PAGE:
In a summer filled with sequels (The Dark Knight Rises, American Reunion) and reboots (The Amazing Spider-Man, Total Recall) it should be refreshing that a big budget action film is being released that doesn’t have a number or Roman Numeral at the end of its title.
This week sees the release of Peter Berg’s Battleship, a big budget (and by ‘BIG’ we mean $250+ million) CGI-fest that was released last month in Europe and Asia and finally gets the North American premiere treatment on May 18th.
Loosely based on the Hasbro game of the same name, Battleship stars Liam Neeson, Taylor Kitsch, Alexander Skarsgård and Rhianna in an action packed story about a fleet of naval warships who happen across an alien fleet while out on a Naval war exercise.
Battleship opens with a straight forward explanation into the Beacon Project which has the human race attempting to communicate with another planet very similar to our own (bad mistake). With the Beacon Project helping with the ‘whys’ of the film, Berg moves to the ‘whos’ and we are introduced to Alex and Stone Hooper (Taylor Kitsch and Skarsgård respectively).
Alex is the younger and is assigned to the USS John Paul Jones as a Lieutenant and Stone is a Commanding Officer of the USS Sampson. One is more of a fly-by-the-seat-of-his-pants kind of guy (Alex) while the other is the career Navy-man who takes things way too seriously.
We spend what will be considered eons of time in developing these cardboard characters until we finally get to sea and Alex heads out in a raft to investigate an alien object that seems to be floating without purpose.
The floating object is in fact an alien ship and it jettisons an arsenal that immediately sinks a few of the Navy’s prized ships. Then, before you can say “Hungry, Hungry Hippos”, a war between the alien ships, their race and the Navy counter attack explodes onto the screen.
I could say more about how the plot unfolds, but it doesn’t. Battleship is not a complicated origami script of complex characters and intelligent Naval decisions. Instead, it is a mindless ode of Michael Bay’s Transformers that seems content on blowing up as much shit as it can in its waaaayyy too long running time of almost two-and-a-half hours.
Good news for action fans is that it blows up things well. Real well. Ships are sunk, aliens are killed and cities are devastated in spectacular fashion. The attack and subsequent fate of the USS John Paul had us at the edge of our seats and the sound as pounded from the Dolby Surround Speakers deafened an action hungry audience.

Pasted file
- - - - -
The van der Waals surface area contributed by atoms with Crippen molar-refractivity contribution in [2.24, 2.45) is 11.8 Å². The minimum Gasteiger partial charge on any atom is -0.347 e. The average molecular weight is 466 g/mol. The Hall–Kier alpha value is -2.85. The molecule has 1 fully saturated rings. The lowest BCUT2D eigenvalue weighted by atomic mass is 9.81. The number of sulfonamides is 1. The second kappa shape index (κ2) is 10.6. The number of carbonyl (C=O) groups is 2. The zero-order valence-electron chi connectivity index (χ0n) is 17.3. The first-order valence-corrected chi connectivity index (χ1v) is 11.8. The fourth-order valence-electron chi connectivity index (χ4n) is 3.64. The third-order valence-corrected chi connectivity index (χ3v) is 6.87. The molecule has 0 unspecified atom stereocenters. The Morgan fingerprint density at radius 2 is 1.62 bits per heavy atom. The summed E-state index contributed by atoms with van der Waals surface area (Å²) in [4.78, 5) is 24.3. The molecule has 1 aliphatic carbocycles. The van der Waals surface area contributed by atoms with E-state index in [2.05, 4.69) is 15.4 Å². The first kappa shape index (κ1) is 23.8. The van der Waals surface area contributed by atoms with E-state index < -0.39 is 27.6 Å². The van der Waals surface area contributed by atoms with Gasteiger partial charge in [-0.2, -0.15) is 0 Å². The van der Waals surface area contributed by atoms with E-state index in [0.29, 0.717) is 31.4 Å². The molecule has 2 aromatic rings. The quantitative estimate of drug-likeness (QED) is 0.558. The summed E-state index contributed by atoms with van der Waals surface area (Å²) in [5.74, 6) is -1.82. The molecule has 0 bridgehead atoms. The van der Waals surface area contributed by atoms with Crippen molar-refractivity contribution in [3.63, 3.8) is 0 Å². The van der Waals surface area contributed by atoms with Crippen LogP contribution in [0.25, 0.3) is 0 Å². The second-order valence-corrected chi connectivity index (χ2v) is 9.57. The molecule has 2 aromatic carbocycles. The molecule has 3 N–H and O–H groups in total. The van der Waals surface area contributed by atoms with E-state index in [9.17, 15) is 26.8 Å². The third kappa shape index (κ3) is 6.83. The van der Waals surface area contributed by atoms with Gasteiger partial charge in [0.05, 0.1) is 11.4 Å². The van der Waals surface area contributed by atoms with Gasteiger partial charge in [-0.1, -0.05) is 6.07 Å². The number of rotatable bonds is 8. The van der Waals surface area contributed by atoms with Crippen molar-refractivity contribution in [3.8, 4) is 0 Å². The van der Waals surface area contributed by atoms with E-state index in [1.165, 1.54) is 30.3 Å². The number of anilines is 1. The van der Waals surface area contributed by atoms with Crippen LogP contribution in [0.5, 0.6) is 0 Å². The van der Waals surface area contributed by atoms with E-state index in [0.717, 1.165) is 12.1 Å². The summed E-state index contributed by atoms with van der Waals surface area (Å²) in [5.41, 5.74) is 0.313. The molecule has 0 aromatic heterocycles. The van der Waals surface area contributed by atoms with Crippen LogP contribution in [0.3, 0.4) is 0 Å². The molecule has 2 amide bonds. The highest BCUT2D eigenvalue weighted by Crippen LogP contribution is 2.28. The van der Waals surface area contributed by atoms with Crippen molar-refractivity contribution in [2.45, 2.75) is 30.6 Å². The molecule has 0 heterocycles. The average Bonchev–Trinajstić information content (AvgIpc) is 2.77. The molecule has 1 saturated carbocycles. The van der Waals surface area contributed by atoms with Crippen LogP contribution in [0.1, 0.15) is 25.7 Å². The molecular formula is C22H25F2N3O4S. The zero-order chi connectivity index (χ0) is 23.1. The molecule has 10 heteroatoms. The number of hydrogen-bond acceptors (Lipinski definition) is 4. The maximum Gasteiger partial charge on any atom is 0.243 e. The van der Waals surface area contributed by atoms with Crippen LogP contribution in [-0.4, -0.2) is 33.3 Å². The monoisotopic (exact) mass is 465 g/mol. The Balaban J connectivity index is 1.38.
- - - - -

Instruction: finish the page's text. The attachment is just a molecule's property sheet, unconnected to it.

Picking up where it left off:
Once commenced, the action propels the film almost to a point of suffocation. Unfortunately, the only breaks we get from things going boom have our characters uttering some groanable dialogue or reacting in ways that make me scared to think that these macho-types of youngsters have the ability to act with a Nation’s arsenal.
We do get to see the aliens and I wish we hadn’t. Showing the ‘alien behind the curtain’ was the worst thing about Signs, Independence Day and War of the Worlds and is a mistake in Battleship. I assume their featuring is an attempt to sell toys, but I really wish these Halo outfitted beasts stayed hidden behind their sophisticated ship hardware.
Bringing some credence to the project is actor Liam Neeson as Admiral Shane. Neeson gets near top billing, but he is only in the film for about 15 minutes (we think less) and his reappearance was not something that was either expected or appreciated.
I don’t think Battleship will have issues recouping its rather large production budget. Kids go to summer movies to see things get blown up and Peter Berg (who seems lost in a career that includes direction of Friday Night Lights, Hancock, The Kingdom and The Rundown) does that ad nausea in Battleship ensuring that the best scenes are shown in slow motion and that no audience member leaves a theatre wishing there was more destruction.
It should come to no one’s surprise that the humans luck out into finding a way to beat their better armed adversaries. What might come as a surprise is how little you will care by the time the journey gets to the turning point.
There is a secret scene at the end of the credits that set things up in the usual blockbuster fashion for a potential sequel. We just hope that a screenwriter and not simply someone who played the game is hired to pen anything that continues our struggles against a superior alien race.
Don’t get us wrong, Battleship was a fun film. Better than 2012 and Transformers: Dark of the Moon. But it could have been more with less. Less explosions, less stupid dialogue, less running time and less supporting characters that do nothing but add to the playbill. And unfortunately, seeing that Battleship feels so much like a Transformers sequel, it doesn’t feel fresh. Just loud.
Maybe Ker-Plunk the movie will get it right.